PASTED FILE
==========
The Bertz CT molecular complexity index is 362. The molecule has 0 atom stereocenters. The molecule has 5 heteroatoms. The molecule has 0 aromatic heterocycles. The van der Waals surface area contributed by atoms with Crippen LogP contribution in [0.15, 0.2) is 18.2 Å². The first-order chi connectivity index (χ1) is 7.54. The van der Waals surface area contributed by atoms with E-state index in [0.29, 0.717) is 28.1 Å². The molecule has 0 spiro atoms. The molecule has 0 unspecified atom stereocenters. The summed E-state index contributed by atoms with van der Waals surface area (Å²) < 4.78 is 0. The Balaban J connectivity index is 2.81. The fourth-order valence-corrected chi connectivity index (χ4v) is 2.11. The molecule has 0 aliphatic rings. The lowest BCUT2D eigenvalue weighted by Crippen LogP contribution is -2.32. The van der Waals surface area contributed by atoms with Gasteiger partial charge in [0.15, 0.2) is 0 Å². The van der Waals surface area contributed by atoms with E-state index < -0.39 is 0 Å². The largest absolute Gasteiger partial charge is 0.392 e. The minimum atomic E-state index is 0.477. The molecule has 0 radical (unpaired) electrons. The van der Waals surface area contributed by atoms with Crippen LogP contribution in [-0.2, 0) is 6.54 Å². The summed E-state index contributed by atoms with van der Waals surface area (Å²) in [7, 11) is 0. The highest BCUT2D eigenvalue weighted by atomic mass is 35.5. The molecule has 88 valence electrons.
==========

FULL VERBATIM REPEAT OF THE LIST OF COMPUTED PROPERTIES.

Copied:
The Bertz CT molecular complexity index is 362. The molecule has 0 atom stereocenters. The molecule has 5 heteroatoms. The molecule has 0 aromatic heterocycles. The van der Waals surface area contributed by atoms with Crippen LogP contribution in [0.15, 0.2) is 18.2 Å². The first-order chi connectivity index (χ1) is 7.54. The van der Waals surface area contributed by atoms with E-state index in [0.29, 0.717) is 28.1 Å². The molecule has 0 spiro atoms. The molecule has 0 unspecified atom stereocenters. The summed E-state index contributed by atoms with van der Waals surface area (Å²) < 4.78 is 0. The Balaban J connectivity index is 2.81. The fourth-order valence-corrected chi connectivity index (χ4v) is 2.11. The molecule has 0 aliphatic rings. The lowest BCUT2D eigenvalue weighted by Crippen LogP contribution is -2.32. The van der Waals surface area contributed by atoms with Gasteiger partial charge in [0.15, 0.2) is 0 Å². The van der Waals surface area contributed by atoms with E-state index < -0.39 is 0 Å². The largest absolute Gasteiger partial charge is 0.392 e. The minimum atomic E-state index is 0.477. The molecule has 0 radical (unpaired) electrons. The van der Waals surface area contributed by atoms with Crippen LogP contribution in [-0.2, 0) is 6.54 Å². The summed E-state index contributed by atoms with van der Waals surface area (Å²) in [7, 11) is 0. The highest BCUT2D eigenvalue weighted by atomic mass is 35.5. The molecule has 88 valence electrons.